Turnkey biological wastewater treatment system aids Mizkan Americas’ effort in Crossville, TN, to lower BOD, TSS to meet local industrial discharge limits.
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The equalization (EQ) tank, sized for 100,000 gallons, is capable of collecting and buffering the wastewater stream along with additional storage capacity for rainfall events. The wastewater acidic pH is adjusted by controlled injection of caustic soda into a continuously operating circulation loop for raising pH up to 7.0-7.5. for the biological treatment process. The wastewater within the EQ tank is agitated by means of a submerged mechanical mixer. Once the target pH value has been satisfied, a control valve opens to direct wastewater from the circulation loop to the two-stage bioreactor system at a controlled rate of 14 gpm. A magnetic flow meter controls the adjustment of the valve and provides a signal to a nutrient dosing system where ammonia and phosphorous are dosed into the feed stream along with a defoaming agent.

Process flow diagram at Mizkan Americas’ wastewater treatment facility
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The process operates within two 15,000-gallon bioreactor tanks, biodegrading wastewater using thousands of suspended biofilm carriers that are continuously mixed within the tanks. Each biofilm carrier provides an active surface area sustaining heterotrophic and autotrophic bacteria within protected cells. This dynamic population of bacteria achieves high-rate biodegradation productivity within the system, while also offering process resiliency and automated operation.

The first-stage bioreactor provides a BOD roughing process removing 50-70% of the BOD. A DO sensor mounted within the effluent discharge screen provides a monitoring and control function of the variable frequency drive (VFD) controlled positive displacement blowers to maintain the DO at a predetermined set point of ~3 mg/L.

The second-stage bioreactor biodegrades remaining organics to less than the target effluent parameters of <1,000 mg/L soluble BOD (sBOD). Dead bacteria are continuously sloughed from the biofilm carriers and exit the bioreactors via a wedge wire retaining screen as TSS with the treated effluent. This continuous sloughing action exposes the biofilm to the organic load in the wastewater and provides a self-regulated high-rate biological treatment process that is responsive to load fluctuations.

Technological Benefits

Key benefits of the biofilm carrier process include:

  • Compact Design - A fraction of the size of conventional systems
  • Expandable - Capacity can be easily upgraded by increasing the fill fraction of biofilm carriers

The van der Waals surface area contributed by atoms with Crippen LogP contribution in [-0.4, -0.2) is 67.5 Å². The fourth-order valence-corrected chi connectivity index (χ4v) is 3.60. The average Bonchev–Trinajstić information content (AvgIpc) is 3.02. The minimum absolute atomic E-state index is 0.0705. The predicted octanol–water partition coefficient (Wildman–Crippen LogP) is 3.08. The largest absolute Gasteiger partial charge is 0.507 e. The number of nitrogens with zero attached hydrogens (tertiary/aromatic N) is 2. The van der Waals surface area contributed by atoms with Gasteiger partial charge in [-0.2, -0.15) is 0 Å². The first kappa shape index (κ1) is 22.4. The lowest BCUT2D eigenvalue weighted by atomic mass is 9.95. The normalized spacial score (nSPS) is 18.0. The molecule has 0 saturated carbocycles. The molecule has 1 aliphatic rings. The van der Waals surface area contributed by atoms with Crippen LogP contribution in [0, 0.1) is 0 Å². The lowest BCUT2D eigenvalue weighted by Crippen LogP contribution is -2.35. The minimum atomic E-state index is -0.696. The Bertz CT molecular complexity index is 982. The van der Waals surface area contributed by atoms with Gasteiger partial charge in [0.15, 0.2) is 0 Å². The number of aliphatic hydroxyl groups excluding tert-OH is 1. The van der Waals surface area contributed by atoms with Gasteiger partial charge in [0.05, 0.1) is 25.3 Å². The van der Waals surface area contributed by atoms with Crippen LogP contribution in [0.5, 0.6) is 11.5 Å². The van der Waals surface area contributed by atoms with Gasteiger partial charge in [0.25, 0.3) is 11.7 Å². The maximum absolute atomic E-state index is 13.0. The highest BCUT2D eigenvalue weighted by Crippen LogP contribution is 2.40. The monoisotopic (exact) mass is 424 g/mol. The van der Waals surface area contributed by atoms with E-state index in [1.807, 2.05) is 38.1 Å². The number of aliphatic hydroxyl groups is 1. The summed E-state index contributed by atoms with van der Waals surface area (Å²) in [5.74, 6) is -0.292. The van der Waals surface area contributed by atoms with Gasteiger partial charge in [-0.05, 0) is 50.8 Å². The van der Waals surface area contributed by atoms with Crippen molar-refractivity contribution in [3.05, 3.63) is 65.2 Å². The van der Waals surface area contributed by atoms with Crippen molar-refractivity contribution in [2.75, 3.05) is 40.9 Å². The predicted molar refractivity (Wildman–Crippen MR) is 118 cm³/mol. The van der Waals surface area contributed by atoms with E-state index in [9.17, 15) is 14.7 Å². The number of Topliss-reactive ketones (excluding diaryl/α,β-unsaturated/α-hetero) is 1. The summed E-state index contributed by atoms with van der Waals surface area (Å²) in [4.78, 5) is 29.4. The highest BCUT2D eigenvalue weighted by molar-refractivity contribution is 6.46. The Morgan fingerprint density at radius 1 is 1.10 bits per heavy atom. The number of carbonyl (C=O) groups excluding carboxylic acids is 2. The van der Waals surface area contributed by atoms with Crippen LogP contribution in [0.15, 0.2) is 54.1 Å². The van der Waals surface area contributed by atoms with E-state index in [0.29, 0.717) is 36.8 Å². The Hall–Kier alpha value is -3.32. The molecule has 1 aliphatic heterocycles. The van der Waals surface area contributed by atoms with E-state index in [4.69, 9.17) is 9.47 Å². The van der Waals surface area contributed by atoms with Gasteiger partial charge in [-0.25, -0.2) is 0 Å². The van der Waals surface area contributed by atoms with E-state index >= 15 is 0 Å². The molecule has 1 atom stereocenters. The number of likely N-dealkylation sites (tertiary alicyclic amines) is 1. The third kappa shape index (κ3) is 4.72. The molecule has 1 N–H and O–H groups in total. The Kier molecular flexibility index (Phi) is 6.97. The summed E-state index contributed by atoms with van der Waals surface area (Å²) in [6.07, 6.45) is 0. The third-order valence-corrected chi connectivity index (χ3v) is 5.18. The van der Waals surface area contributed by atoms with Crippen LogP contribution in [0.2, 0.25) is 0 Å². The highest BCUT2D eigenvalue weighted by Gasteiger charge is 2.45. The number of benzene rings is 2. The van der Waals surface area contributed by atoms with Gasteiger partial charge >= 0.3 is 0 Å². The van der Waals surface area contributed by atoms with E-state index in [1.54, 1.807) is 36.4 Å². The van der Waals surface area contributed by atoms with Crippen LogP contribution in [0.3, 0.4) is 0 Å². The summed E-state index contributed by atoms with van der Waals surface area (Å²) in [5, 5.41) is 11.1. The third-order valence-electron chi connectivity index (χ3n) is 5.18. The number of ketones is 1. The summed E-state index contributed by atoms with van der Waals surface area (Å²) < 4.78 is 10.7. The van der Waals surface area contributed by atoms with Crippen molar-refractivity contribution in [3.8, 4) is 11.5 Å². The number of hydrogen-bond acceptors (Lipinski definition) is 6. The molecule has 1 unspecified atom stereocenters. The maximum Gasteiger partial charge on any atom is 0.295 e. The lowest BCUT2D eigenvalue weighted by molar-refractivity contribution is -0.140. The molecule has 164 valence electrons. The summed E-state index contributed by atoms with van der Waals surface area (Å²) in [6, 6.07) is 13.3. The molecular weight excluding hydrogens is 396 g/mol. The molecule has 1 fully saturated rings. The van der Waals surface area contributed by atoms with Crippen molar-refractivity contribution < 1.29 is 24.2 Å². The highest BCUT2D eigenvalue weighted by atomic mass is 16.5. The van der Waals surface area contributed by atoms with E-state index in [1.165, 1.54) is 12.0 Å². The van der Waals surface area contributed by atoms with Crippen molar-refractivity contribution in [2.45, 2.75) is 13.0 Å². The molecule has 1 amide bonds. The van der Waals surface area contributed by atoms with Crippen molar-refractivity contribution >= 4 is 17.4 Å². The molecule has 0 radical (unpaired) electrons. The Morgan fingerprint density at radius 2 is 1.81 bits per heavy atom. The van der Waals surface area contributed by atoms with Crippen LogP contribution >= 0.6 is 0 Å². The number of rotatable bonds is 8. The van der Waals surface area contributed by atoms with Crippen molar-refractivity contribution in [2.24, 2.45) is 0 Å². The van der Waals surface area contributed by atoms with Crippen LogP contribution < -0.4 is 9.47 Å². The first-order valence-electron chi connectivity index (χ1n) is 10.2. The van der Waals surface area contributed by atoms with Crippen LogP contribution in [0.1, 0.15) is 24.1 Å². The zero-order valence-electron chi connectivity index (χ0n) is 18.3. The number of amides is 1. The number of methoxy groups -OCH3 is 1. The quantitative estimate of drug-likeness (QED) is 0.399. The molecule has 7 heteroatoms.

• Single Pass Process - No return activated sludge stream required
  • Resilient and Responsive - Automatically responds to load fluctuations
  • Minimal Maintenance - No F/M ratios or MLSS levels to maintain

The treated wastewater then flows by gravity to a dissolved air flotation (DAF) system located in a climate controlled process control building where TSS are removed from the process stream. The solids accumulate on the surface of the water within the DAF, and a mechanical flight and chain assembly slowly skims the surface of the water to a sludge holding chamber. The treated and clarified wastewater is then collected in a lift station and pumped to the sewer drain for effluent discharge to the city of Crossville Wastewater Treatment Plant, meeting the target effluent quality standards of <1,000 mg/L BOD and <1,000 mg/L TSS.

A recirculation loop was provided to allow Mizkan the capability of multi-pass processing if a highly loaded slug of wastewater is received that requires additional retention and treatment to meet target effluent requirements, or to multi-pass the wastewater stream during low organic loading conditions during weekends and facility shutdown events.

The sludge removed by the dissolved air flotation equipment is then transferred and stored in an aerated sludge tank within a climate controlled sludge process building and dewatered in a screw press to produce 17-20% solids that meets the paint filter test for dryness and landfill application. Dewatered sludge is directed to roll-on/roll-off containers for transportation to the local landfill.

About the Author: Brodie Guy is marketing manager for Hydroxyl Systems Inc., based in Victoria, British Columbia, Canada. Founded in 1993, the privately held company is an integrated systems provider of environmental technology for wastewater treatment. It’s recognized for development and marketing of ActiveCellTM biofilm carrier wastewater treatment systems, CleanSea® shipboard wastewater treatment systems, and PhotoStackTM advanced oxidation process technology. Contact: 250-381-8850 or